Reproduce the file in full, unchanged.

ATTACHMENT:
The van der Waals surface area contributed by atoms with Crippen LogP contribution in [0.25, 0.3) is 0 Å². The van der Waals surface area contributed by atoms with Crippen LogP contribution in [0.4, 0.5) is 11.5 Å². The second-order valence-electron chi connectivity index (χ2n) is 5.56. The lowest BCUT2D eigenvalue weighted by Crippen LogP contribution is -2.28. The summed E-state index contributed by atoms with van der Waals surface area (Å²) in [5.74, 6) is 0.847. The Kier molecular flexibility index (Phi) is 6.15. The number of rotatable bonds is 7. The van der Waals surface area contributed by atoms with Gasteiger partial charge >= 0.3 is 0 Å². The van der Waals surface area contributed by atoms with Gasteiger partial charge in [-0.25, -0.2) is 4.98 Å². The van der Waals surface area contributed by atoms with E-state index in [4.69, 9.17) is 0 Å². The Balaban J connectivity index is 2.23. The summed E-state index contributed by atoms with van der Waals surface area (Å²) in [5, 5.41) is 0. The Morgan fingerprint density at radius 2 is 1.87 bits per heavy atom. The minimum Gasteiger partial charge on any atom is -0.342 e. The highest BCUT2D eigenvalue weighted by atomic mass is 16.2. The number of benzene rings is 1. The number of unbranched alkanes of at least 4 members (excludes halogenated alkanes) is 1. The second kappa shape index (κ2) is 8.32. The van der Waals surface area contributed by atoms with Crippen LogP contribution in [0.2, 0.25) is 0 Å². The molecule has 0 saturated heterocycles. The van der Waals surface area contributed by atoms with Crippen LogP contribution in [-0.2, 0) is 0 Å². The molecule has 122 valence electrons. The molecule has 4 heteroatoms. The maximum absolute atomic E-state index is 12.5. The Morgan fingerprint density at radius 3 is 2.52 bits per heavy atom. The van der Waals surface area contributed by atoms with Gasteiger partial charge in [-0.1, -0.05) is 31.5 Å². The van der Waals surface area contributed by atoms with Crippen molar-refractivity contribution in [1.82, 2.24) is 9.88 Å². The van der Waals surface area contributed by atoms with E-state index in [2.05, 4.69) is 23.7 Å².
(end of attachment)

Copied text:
The van der Waals surface area contributed by atoms with Crippen LogP contribution in [0.25, 0.3) is 0 Å². The van der Waals surface area contributed by atoms with Crippen LogP contribution in [0.4, 0.5) is 11.5 Å². The second-order valence-electron chi connectivity index (χ2n) is 5.56. The lowest BCUT2D eigenvalue weighted by Crippen LogP contribution is -2.28. The summed E-state index contributed by atoms with van der Waals surface area (Å²) in [5.74, 6) is 0.847. The Kier molecular flexibility index (Phi) is 6.15. The number of rotatable bonds is 7. The van der Waals surface area contributed by atoms with Gasteiger partial charge >= 0.3 is 0 Å². The van der Waals surface area contributed by atoms with Gasteiger partial charge in [-0.25, -0.2) is 4.98 Å². The van der Waals surface area contributed by atoms with E-state index in [4.69, 9.17) is 0 Å². The Balaban J connectivity index is 2.23. The summed E-state index contributed by atoms with van der Waals surface area (Å²) in [5, 5.41) is 0. The Morgan fingerprint density at radius 2 is 1.87 bits per heavy atom. The minimum Gasteiger partial charge on any atom is -0.342 e. The highest BCUT2D eigenvalue weighted by atomic mass is 16.2. The number of benzene rings is 1. The number of unbranched alkanes of at least 4 members (excludes halogenated alkanes) is 1. The second kappa shape index (κ2) is 8.32. The van der Waals surface area contributed by atoms with Crippen LogP contribution in [0.2, 0.25) is 0 Å². The molecule has 0 saturated heterocycles. The van der Waals surface area contributed by atoms with Crippen LogP contribution in [-0.2, 0) is 0 Å². The molecule has 122 valence electrons. The molecule has 4 heteroatoms. The maximum absolute atomic E-state index is 12.5. The Morgan fingerprint density at radius 3 is 2.52 bits per heavy atom. The van der Waals surface area contributed by atoms with Gasteiger partial charge in [-0.1, -0.05) is 31.5 Å². The van der Waals surface area contributed by atoms with Crippen molar-refractivity contribution in [1.82, 2.24) is 9.88 Å². The van der Waals surface area contributed by atoms with E-state index in [2.05, 4.69) is 23.7 Å².